Hamburg – Venice of the North
Situated on the river Elbe, Hamburg is Germany’s second largest city and its own province with 1.5 million people. 2,000 bridges all over the city have earned it the nickname Venice of the North. Hamburg has the biggest number of millionaires per capita and the second largest port in Europe (Rotterdam is the largest). Two devastating fires 100 years apart – one in 1842 and one in 1943 – have gutted most of the old buildings in the city, so Hamburg doesn’t have an old medieval town center like most other cities do. Nevertheless, I found Hamburg to be charming and a delight to explore.
After much deliberation about where to start my exploration in this fairly spread-out city, I decided to head first to the Speicherstadt (warehouse district) and check out a museum that seemed unique and fun – Miniatur Wunderland. This area of Hamburg consists of huge red-brick riverside warehouses originally built in the late 1800s that are no longer part of the port. The original Hamburg port was located here but when it grew, it had to be moved up river, freeing up this area and neighboring Hafencity for other uses. Although many of these warehouses were damaged in the bombing of Hamburg during WWII, they’ve been renovated and repurposed to house museums and other attractions.
Miniatur Wunderland is in one of these warehouses. It houses miniature versions of Hamburg, Bavaria, Austria, Switzerland, Scandinavia and America. The level of detail is striking – if you look closely, you’ll see tiny people drinking beer, painting, talking, parading, sun-bathing. Night falls every 15 minutes and the little cities twinkle in the twilight. Miniature Hamburg includes the airport; little planes take off and land on a runway, and there is a departure and arrivals electronic board above.There are buttons on the outside of each area that activate some kind of action when you press them – maybe a helicopter will take off, a bungee jumper might plunge from a bridge, or a fire eater will come to life on the Las Vegas strip. It was a really fun museum to experience, and I got to see a miniature version of Hamburg before I got to explore the real one.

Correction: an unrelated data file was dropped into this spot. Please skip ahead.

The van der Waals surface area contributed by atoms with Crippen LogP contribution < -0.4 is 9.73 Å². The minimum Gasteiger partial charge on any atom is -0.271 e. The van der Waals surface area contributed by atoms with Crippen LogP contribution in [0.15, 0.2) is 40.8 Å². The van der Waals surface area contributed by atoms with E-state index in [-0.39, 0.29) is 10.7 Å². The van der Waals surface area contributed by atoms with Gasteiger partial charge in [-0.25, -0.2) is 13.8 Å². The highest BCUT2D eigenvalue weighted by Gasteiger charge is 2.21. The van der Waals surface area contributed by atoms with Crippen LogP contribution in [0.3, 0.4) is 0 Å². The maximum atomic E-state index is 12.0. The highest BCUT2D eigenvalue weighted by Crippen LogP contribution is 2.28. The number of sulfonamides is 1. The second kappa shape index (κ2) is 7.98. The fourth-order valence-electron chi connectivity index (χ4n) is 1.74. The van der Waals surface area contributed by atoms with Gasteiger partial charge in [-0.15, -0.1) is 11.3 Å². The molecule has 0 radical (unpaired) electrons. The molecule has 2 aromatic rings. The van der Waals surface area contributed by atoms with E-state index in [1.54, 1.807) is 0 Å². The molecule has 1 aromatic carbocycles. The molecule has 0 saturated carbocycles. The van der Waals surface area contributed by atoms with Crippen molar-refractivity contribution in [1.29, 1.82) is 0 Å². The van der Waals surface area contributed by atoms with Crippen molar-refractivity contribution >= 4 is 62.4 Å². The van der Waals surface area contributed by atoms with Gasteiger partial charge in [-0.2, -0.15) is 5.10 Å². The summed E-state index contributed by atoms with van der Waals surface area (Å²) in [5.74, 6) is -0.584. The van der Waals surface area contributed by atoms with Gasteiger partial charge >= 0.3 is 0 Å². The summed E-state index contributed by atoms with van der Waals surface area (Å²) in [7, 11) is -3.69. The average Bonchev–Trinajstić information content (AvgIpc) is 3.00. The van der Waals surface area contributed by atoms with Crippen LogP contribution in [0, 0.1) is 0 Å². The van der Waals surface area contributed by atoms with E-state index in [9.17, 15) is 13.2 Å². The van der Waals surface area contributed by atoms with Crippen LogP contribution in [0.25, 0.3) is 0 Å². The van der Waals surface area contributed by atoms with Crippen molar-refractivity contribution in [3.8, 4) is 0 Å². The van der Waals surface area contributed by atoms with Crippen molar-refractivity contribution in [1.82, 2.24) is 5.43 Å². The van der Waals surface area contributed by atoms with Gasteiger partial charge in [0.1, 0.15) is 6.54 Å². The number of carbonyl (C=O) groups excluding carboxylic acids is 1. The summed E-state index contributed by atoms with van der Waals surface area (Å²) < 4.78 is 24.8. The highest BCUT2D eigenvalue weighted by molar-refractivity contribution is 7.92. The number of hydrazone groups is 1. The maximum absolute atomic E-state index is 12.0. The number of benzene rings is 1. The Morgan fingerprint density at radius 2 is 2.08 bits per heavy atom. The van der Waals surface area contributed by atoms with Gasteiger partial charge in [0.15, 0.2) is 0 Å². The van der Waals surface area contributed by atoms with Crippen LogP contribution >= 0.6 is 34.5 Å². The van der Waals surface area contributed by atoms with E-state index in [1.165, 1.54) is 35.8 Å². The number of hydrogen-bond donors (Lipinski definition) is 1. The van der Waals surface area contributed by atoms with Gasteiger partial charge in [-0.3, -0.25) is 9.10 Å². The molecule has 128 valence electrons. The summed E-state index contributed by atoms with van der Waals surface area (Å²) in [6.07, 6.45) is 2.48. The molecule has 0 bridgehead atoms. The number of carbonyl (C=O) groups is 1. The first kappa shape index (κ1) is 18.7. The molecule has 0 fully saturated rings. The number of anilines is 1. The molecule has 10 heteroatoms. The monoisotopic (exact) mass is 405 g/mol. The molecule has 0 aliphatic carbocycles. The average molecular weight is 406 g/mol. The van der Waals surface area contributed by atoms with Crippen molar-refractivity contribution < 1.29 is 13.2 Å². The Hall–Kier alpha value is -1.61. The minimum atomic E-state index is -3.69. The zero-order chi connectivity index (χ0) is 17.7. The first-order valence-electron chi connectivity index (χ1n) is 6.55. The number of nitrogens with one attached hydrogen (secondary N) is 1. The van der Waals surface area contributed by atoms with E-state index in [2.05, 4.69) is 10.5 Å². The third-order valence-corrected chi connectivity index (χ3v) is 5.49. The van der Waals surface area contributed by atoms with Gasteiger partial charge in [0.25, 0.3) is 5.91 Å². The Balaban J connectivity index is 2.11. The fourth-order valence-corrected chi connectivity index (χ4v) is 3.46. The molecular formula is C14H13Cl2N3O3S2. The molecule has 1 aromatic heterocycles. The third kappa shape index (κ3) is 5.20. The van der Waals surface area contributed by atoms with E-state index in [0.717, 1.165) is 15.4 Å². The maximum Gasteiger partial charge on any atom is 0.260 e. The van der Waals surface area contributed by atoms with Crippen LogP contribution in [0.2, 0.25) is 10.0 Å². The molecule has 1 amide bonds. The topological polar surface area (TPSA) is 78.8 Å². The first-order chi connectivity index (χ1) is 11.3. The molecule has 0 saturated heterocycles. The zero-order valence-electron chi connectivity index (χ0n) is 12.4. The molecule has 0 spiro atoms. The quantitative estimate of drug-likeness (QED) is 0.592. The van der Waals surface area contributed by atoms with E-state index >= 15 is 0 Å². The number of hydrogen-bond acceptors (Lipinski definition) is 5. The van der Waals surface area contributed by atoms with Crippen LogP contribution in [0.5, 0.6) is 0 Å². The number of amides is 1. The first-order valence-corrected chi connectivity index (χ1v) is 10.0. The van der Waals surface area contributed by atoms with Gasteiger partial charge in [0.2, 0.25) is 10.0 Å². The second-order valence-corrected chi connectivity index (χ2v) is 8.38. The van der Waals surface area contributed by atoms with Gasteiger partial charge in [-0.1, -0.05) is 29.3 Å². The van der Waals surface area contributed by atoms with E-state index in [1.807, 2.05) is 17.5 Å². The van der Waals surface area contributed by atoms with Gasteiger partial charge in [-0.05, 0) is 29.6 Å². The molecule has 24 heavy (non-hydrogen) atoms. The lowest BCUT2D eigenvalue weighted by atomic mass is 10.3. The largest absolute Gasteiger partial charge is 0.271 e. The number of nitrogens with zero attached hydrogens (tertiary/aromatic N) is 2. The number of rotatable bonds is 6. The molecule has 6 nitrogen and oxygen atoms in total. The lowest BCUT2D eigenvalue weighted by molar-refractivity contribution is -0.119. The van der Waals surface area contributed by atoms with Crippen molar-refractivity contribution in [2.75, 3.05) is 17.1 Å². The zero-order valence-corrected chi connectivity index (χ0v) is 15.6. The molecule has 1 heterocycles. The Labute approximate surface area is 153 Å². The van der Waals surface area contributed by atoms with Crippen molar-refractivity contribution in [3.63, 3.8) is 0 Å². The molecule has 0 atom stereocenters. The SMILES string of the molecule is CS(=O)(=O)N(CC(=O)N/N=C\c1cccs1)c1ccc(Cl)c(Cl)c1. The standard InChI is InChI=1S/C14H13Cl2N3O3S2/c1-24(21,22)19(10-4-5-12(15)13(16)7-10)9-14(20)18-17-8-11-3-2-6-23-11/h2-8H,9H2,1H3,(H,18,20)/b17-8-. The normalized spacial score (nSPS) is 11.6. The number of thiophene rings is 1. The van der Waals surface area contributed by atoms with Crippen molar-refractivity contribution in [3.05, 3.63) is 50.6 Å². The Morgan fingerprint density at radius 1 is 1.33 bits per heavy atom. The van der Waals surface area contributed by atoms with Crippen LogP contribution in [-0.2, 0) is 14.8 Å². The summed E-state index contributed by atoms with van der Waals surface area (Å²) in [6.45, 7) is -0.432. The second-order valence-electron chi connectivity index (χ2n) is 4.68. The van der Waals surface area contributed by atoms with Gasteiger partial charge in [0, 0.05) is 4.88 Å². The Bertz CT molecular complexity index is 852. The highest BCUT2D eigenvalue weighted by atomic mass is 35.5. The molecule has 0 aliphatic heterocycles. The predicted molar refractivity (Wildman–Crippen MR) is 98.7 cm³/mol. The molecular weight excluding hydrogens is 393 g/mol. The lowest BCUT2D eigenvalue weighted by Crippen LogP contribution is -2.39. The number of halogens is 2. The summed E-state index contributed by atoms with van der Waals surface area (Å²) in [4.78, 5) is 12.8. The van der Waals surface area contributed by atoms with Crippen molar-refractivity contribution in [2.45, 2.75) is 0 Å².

From Miniatur Wunderland, I strolled down do the Elbphilharmonie – Hamburg’s new philharmonic that’s slated to open in 2017. It’s a combination concert hall, hotel, apartment complex and shopping mall. It’s a beautiful building and it looks like a ship from afar.
Once I marveled at this beautiful building up close, I got onto a ferry – they are part of the public transit system – and got off at Landungsbruecken – a half-mile long floating dock that parallels the waterfront. Landing bridges connect the dock to the waterfront.
Under bridges 6 and 7, I walked across the Elbtunnel – the oldest underground tunnel in continental Europe, built in 1911. It’s only 40 meters below the water, which means that big ships can’t go further upstream from here. The tunnel is small – only a quarter mile long and 15 feet high.
Once on the other side, I walked to a terrace with a beautiful panoramic view of the city.
From there, I took a walk down Reeperbahn street – the Hamburg version of the Las Vegas strip. Hamburg’s’ red light district is here, discreetly tucked away on a side street with barriers on each side.Women are usually not allowed to walk down this street, but I poked my head around the barriers just to see – it was dead at this time of day.